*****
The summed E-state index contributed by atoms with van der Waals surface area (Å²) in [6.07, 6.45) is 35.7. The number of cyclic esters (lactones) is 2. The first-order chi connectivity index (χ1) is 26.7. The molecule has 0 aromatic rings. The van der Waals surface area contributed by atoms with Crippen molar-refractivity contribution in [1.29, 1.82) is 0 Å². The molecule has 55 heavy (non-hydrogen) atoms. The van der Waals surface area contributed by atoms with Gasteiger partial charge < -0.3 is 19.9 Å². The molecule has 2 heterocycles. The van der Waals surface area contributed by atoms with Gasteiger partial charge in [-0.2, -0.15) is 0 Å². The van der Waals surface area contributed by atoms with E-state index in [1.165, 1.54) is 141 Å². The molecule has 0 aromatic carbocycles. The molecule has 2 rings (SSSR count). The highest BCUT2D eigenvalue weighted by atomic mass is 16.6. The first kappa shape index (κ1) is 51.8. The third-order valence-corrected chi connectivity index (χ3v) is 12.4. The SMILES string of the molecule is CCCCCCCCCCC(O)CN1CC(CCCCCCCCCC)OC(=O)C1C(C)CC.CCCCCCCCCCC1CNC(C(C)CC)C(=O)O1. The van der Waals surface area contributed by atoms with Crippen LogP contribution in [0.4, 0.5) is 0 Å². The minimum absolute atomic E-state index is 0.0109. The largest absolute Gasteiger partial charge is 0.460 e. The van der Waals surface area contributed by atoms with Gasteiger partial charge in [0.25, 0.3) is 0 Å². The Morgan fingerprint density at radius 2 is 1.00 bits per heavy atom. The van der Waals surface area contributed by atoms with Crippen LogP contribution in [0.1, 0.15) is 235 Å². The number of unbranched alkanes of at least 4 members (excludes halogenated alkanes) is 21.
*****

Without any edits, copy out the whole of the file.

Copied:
The summed E-state index contributed by atoms with van der Waals surface area (Å²) in [6.07, 6.45) is 35.7. The number of cyclic esters (lactones) is 2. The first-order chi connectivity index (χ1) is 26.7. The molecule has 0 aromatic rings. The van der Waals surface area contributed by atoms with Crippen molar-refractivity contribution in [1.29, 1.82) is 0 Å². The molecule has 55 heavy (non-hydrogen) atoms. The van der Waals surface area contributed by atoms with Gasteiger partial charge < -0.3 is 19.9 Å². The molecule has 2 heterocycles. The van der Waals surface area contributed by atoms with Gasteiger partial charge in [-0.2, -0.15) is 0 Å². The van der Waals surface area contributed by atoms with E-state index in [1.165, 1.54) is 141 Å². The molecule has 0 aromatic carbocycles. The molecule has 2 rings (SSSR count). The highest BCUT2D eigenvalue weighted by atomic mass is 16.6. The first kappa shape index (κ1) is 51.8. The third-order valence-corrected chi connectivity index (χ3v) is 12.4. The SMILES string of the molecule is CCCCCCCCCCC(O)CN1CC(CCCCCCCCCC)OC(=O)C1C(C)CC.CCCCCCCCCCC1CNC(C(C)CC)C(=O)O1. The van der Waals surface area contributed by atoms with Crippen LogP contribution in [0.4, 0.5) is 0 Å². The minimum absolute atomic E-state index is 0.0109. The largest absolute Gasteiger partial charge is 0.460 e. The van der Waals surface area contributed by atoms with Gasteiger partial charge in [0.25, 0.3) is 0 Å². The Morgan fingerprint density at radius 2 is 1.00 bits per heavy atom. The van der Waals surface area contributed by atoms with Crippen LogP contribution in [0.1, 0.15) is 235 Å². The number of unbranched alkanes of at least 4 members (excludes halogenated alkanes) is 21.